One blogger I admire is Robert Rapier who writes the R-Squared Blog who posted on Monday about the solar base of electricity needed to displace the equivalent of today’s gasoline use. It is an interesting concept that is rife with problems of equivalency.

The U.S. is reported to be going through 389 million gallons of gasoline per day. While useful for entertainment and to run calculations comparing gasoline use to solar sourced electricity isn’t realistic. But that gasoline is energizing seat miles. I admit that Mr. Rapier is trying hard to make a sensible case using verifiable numbers for the base assumptions. All well and good, it plays right into the audience that tracks Mr. Rapier’s commentary, which seems headed into the gloomy and doomed end of civilization.

So lets speculate, and up front, there isn’t any reason to be going to great lengths to use verifiable numbers for the assumptions. Any sensible set, if based in the personal and commercial reality of the day will do.

Assume that those 389 million gallons of gasoline are moving something 20 miles each for 7.78 billion miles. This assumption offers the reality that no one will be changing their lifestyle. The hole in the number is just what is the actual traveled miles per day of the U.S. gasoline powered fleet actually is. Of course, everyone will be above or below this number and the investment in the vehicle will vary hugely, too. So, lets just divide the gallon at say $3.50 by 20 for $0.175 per mile or $52.50 per 300 mile week. But the important number is the assumed and full of holes 7.78 billion daily miles.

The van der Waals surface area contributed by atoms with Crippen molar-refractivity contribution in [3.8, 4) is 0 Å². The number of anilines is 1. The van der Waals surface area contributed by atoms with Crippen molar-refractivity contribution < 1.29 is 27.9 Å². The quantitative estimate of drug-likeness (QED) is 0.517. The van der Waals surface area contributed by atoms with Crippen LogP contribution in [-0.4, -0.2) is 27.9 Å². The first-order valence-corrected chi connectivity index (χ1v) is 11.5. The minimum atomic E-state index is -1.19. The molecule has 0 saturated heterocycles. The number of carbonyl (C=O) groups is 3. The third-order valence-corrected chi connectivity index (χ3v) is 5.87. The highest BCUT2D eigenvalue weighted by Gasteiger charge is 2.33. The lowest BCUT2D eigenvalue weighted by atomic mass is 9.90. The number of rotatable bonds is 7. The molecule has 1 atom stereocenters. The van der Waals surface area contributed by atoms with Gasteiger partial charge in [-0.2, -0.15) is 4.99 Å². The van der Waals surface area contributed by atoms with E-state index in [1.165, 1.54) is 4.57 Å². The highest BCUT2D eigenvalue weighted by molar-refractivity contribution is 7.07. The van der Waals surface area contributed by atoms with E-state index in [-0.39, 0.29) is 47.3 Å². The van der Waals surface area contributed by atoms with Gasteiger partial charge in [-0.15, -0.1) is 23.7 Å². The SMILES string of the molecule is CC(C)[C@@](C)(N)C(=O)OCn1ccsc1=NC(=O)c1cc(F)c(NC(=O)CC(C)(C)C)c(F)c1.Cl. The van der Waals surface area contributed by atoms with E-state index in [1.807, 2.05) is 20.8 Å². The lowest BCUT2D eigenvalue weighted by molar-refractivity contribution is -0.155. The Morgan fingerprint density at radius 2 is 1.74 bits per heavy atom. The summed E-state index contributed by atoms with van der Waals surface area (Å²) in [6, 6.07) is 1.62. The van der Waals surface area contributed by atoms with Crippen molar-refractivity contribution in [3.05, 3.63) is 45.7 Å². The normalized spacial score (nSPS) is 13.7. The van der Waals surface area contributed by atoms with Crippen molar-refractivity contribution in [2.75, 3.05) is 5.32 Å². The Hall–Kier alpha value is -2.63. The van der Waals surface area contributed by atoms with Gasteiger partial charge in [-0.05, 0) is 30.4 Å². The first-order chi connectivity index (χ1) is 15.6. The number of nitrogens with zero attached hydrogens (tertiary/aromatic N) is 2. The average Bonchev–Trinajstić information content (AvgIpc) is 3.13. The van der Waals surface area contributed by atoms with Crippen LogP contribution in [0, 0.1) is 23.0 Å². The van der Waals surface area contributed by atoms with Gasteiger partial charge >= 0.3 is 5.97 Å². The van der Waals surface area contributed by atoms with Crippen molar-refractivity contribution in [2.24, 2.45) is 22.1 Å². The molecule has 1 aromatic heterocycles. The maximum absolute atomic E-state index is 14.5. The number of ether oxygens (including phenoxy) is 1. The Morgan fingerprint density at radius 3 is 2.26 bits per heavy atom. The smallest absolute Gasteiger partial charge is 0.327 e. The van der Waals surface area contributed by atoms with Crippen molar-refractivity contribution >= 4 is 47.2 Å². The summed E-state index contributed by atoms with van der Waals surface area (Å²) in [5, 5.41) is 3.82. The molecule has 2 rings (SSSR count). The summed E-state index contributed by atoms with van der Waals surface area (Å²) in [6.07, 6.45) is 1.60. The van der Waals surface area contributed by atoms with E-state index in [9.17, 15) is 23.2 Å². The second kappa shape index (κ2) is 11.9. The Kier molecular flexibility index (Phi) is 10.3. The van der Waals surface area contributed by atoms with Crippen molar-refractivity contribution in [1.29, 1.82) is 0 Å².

One set of numbers for the electrical cost is the Tesla site on the well to wheel page. Tesla offers that the mileage for the Tesla Roadster is 110 Wh/km or 180 Wh/mile or 54,000 watthours in the 300-mile week. That would be 54-kilowatt hours and if the price is say $0.10 the weekly cost is $5.40.

But the Tesla might be highly efficient so let’s use instead of the 180 Wh/mile, let’s say about two fold or 360 Wh/mile, multiplied by the 7.78 billion miles. At 2.77 miles per kilowatt we get 2.81 billion kilowatt hours per day. Mr. Rapier is at 2.7 billion kilowatt hours per day. OK, you caught me, I doubled the Tesla numbers, but the point is that Mr. Rapier is about right, probably in the high side, he just went wildly astray trying to get to the point.

Mr. Rapier is also pretty much on the spot figuring the power generation needed and his conclusion of needing 444 gigawatts of generating capacity is well past what would be conceivably required to fully displace the gasoline fueled fleet. When you consider the assumptions here that double the Tesla Wh/mile the generation numbers are easily within the overnight charging capacity of the U.S. right now.

For us personally the difference between paying as low as $3 to maybe $10 per week to charge up against more than $50 per week in gasoline might free up about $150 per month for new investment. While many worry about the investment being lost from converting to electric drives or other alternatives, keep in mind the money invested in personal vehicles is going to be lost in any case, it’s really a matter of how fast. I spoke with a salesman who is driving a ¾ ton pickup and has been trying to trade it in for something much more fuel efficient only to find the trade in value is humiliating IF they will offer to trade at all.